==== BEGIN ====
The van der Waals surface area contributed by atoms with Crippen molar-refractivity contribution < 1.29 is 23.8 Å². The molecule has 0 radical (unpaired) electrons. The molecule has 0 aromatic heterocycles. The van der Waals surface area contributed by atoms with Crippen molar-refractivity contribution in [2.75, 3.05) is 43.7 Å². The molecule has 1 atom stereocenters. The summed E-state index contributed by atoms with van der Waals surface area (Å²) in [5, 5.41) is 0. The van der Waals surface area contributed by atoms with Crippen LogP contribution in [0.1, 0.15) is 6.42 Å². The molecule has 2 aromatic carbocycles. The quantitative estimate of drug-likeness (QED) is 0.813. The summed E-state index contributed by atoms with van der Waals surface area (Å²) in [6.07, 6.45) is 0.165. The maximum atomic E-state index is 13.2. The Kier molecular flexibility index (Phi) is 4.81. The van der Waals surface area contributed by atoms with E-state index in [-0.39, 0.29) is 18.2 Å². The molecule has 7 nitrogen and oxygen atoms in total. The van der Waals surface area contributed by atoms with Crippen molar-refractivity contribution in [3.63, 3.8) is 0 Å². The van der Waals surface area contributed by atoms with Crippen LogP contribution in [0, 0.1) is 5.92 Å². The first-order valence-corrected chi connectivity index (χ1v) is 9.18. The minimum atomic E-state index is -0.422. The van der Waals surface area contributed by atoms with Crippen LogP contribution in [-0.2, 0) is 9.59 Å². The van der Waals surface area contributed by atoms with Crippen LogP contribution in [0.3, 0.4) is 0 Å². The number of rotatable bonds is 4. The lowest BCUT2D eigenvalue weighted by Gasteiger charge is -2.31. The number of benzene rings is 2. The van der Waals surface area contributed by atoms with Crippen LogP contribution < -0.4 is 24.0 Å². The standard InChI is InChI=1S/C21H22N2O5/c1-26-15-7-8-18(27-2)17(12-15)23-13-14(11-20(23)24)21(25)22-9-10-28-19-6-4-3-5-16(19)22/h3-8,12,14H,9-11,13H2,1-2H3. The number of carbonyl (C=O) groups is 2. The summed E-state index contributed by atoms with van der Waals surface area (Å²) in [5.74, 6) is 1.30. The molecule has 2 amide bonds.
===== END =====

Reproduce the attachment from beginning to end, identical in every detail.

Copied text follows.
The van der Waals surface area contributed by atoms with Crippen molar-refractivity contribution < 1.29 is 23.8 Å². The molecule has 0 radical (unpaired) electrons. The molecule has 0 aromatic heterocycles. The van der Waals surface area contributed by atoms with Crippen molar-refractivity contribution in [2.75, 3.05) is 43.7 Å². The molecule has 1 atom stereocenters. The summed E-state index contributed by atoms with van der Waals surface area (Å²) in [5, 5.41) is 0. The van der Waals surface area contributed by atoms with Crippen LogP contribution in [0.1, 0.15) is 6.42 Å². The molecule has 2 aromatic carbocycles. The quantitative estimate of drug-likeness (QED) is 0.813. The summed E-state index contributed by atoms with van der Waals surface area (Å²) in [6.07, 6.45) is 0.165. The maximum atomic E-state index is 13.2. The Kier molecular flexibility index (Phi) is 4.81. The van der Waals surface area contributed by atoms with E-state index in [-0.39, 0.29) is 18.2 Å². The molecule has 7 nitrogen and oxygen atoms in total. The van der Waals surface area contributed by atoms with Crippen molar-refractivity contribution in [3.63, 3.8) is 0 Å². The van der Waals surface area contributed by atoms with Crippen LogP contribution in [0, 0.1) is 5.92 Å². The first-order valence-corrected chi connectivity index (χ1v) is 9.18. The minimum atomic E-state index is -0.422. The van der Waals surface area contributed by atoms with Crippen LogP contribution in [-0.2, 0) is 9.59 Å². The van der Waals surface area contributed by atoms with Crippen LogP contribution in [0.3, 0.4) is 0 Å². The number of rotatable bonds is 4. The lowest BCUT2D eigenvalue weighted by Gasteiger charge is -2.31. The number of benzene rings is 2. The van der Waals surface area contributed by atoms with Crippen LogP contribution < -0.4 is 24.0 Å². The standard InChI is InChI=1S/C21H22N2O5/c1-26-15-7-8-18(27-2)17(12-15)23-13-14(11-20(23)24)21(25)22-9-10-28-19-6-4-3-5-16(19)22/h3-8,12,14H,9-11,13H2,1-2H3. The number of carbonyl (C=O) groups is 2. The summed E-state index contributed by atoms with van der Waals surface area (Å²) in [5.74, 6) is 1.30. The molecule has 2 amide bonds.